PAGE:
59% of Americans Think Public Smoking Should Be Illegal
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59% of Americans Think Public Smoking Should Be Illegal

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When I was 14, I couldn’t wait to start smoking. It was the perfect public habit to pick up that would showcase the kind of person I thought I was: a complete and total bad ass. But things have changed since I was a young, budding alcoholic in the 1990s. A recent study by Gallup showed that the attitudes towards smoking in the United States have altered drastically over the last 14 years. With 28 states currently holding bans on smoking in enclosed public places, and more and more individual cities prohibiting lighting up in public parks, beaches and other outdoor venues, a shift in how people look at cigarette smoking is expected. But somewhere between 2008-2010, Americans let out a big exhale around their feelings about smoking laws.

The Evolution of Puffing in Public

Just seven years ago, in 2007, 40% of people polled felt that smoking should be made illegal in public places but in 2011, that number shot up to 59%, with 38% of people against banning it. There are a few theories as to why this is, proving perhaps that people of different ages have had different experiences with smoking which could affect their feelings about laws against it. But my theory is that people are, more than anything, conformists and make their decisions based on the status quo. That is not necessarily a bad thing, as applicable in this case, because there is little question that smoking is extremely harmful to the smoker and, at the very least, unpleasant for the people around them. Even during my 22 years as a smoker I never enjoyed smelling other people’s cigarettes—and now that I am a non-smoker, I can’t bare it. Of course, I am lucky that it’s 2014 because if it were 1964, I’d have no choice.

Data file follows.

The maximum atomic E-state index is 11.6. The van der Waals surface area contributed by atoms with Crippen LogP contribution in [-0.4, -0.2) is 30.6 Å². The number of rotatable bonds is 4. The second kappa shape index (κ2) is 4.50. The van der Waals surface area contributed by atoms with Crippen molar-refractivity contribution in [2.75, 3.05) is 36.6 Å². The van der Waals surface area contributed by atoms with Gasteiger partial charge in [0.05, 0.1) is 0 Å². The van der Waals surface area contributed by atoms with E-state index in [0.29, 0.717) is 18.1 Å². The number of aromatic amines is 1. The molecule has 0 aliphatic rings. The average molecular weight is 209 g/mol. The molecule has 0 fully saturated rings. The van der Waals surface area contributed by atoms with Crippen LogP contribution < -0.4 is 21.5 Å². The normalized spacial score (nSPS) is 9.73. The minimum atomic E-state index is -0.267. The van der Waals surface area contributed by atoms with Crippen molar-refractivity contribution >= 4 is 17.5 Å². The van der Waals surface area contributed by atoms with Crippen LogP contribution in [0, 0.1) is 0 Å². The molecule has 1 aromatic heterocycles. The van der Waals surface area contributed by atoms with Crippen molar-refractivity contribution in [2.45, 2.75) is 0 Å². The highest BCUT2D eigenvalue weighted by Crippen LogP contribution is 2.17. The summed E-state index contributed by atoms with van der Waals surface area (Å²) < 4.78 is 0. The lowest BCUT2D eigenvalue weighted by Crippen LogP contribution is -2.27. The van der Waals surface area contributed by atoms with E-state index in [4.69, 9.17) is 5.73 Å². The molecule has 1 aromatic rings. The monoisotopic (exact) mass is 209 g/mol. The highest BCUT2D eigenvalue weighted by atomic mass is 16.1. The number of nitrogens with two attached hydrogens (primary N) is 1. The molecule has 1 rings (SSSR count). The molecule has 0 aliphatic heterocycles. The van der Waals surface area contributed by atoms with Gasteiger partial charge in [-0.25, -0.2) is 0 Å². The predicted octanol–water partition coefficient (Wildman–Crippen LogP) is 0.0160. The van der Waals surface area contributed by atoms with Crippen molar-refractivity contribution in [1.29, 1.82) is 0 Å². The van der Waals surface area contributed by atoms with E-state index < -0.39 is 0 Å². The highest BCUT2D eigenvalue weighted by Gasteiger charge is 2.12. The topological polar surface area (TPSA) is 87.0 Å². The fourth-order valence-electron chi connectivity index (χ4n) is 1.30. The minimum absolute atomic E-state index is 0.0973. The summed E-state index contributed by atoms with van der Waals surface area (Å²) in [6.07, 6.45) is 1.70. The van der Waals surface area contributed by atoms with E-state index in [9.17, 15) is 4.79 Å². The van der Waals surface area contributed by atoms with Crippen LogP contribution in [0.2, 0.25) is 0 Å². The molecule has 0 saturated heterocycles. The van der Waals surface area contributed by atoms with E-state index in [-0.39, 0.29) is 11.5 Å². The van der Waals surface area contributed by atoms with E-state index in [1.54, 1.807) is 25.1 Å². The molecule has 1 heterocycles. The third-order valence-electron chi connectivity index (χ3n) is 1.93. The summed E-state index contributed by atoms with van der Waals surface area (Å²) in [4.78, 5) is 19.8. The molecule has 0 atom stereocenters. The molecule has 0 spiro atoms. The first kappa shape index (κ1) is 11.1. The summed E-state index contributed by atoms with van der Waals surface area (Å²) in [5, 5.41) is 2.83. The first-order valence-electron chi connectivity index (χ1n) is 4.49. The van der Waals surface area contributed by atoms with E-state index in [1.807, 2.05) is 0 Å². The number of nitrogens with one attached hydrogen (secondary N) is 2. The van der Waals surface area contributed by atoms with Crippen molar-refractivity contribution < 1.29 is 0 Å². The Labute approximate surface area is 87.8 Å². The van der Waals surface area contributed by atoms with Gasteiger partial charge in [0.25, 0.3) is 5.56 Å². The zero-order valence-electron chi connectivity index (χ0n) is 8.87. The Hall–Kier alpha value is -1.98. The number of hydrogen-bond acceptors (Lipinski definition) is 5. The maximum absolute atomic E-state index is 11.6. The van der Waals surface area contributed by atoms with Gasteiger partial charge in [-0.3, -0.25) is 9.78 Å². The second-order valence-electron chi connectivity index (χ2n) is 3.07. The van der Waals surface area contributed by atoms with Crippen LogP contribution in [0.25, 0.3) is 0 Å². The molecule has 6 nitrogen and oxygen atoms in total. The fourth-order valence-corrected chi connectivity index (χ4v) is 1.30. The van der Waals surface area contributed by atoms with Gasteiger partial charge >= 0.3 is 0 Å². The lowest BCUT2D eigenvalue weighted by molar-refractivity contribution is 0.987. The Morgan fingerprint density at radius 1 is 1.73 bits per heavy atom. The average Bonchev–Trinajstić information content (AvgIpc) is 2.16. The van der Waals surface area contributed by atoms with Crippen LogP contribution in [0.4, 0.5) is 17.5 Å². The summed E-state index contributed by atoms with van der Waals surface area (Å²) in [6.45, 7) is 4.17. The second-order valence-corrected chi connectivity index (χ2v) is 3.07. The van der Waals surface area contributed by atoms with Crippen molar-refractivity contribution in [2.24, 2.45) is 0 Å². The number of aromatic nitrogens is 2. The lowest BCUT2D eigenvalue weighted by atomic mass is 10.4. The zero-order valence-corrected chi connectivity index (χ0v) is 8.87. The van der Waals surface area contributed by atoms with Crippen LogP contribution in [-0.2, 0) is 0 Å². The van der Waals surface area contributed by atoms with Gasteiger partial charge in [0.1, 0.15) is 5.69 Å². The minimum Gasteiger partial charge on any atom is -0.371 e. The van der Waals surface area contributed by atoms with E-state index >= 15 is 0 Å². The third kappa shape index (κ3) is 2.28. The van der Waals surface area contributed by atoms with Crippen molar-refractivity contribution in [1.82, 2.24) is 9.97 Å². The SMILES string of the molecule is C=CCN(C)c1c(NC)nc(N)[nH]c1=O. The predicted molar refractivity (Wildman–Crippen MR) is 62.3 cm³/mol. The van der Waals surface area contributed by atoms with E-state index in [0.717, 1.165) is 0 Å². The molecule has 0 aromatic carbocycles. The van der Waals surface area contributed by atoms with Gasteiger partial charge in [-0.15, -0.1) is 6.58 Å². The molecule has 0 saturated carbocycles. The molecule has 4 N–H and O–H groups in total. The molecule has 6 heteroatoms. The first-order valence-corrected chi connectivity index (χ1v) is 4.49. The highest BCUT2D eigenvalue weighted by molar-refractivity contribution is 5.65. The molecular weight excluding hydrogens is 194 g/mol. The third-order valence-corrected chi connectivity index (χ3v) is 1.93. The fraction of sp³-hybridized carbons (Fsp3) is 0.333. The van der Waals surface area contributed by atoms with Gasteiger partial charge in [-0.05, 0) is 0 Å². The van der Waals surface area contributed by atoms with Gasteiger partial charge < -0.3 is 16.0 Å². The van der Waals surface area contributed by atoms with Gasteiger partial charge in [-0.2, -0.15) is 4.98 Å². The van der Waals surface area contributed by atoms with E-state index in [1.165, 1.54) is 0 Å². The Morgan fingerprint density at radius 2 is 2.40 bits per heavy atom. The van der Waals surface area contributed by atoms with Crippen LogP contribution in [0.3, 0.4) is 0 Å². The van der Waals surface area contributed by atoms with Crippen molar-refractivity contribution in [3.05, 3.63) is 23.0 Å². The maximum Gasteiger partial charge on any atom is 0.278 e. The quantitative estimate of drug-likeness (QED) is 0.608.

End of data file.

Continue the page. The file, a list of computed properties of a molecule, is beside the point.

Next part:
But even with shows like Mad Men in the forefront of American culture—so much so that I was invited to a wedding with this theme—it’s still easy to forget how acceptable smoking used to be. Fifty years ago, it was perfectly normal to light up at your desk, whether you had a private office or not. I wasn’t alive in the 1960s but the impression I get from old photos, films and television shows is that everyone smoked. And I suppose why wouldn’t you? The general public was yet to understand the health risks involved. It was the social equivalent to the Brazilian Blowout.

Cigarettes Are so 2oth Century

While the dangers of smoking began to get media attention in the 1970s, with Congress passing a ban on cigarette advertising on radio and TV, it wasn’t until the last 15 years that being a smoker really began to fall out of public favor. Statewide bans on smoking started as early as 1995, but didn’t start gaining momentum until the turn of the 21st century. When I left Boston in 1999, you could still smoke in bars—and in Atlanta, Miami and Pittsburgh, you still can. That is, if you can afford to. When I started smoking at 14, you could get a pack of GPC’s for $1.00. When I quit smoking in 2013, a pack cost $6.25 (although that was for Marlboros). It’s hard to feel good about doing anything you have seen take a 625% inflation.

The Grand Scheme of Social Change

Smoker or not, if you live in America you are well aware that cigarettes cause cancer, heart disease, and pissed off liberals. But these kinds of reports, like this one from Gallup, are important and informative on what is needed for social change. Sure, it might have taken 50 years to fully flip people’s attitudes about smoking, but in the big scheme of things, that is merely a blip on the radar of time. Charts like this should give us hope that with enough effort (and a shitload of money) we can actually make big changes in the world.

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About Author

Danielle Stewart is a Los Angeles-based writer and recovering comedian. She has written for Showtime, E!, and MTV, as well as print publications such as Us Weekly and Life & Style Magazine. She returned to school and is currently working her way towards a master’s degree in Marriage and Family Therapy. She loves coffee, Law & Order SVU, and her emotional support dog, Benson.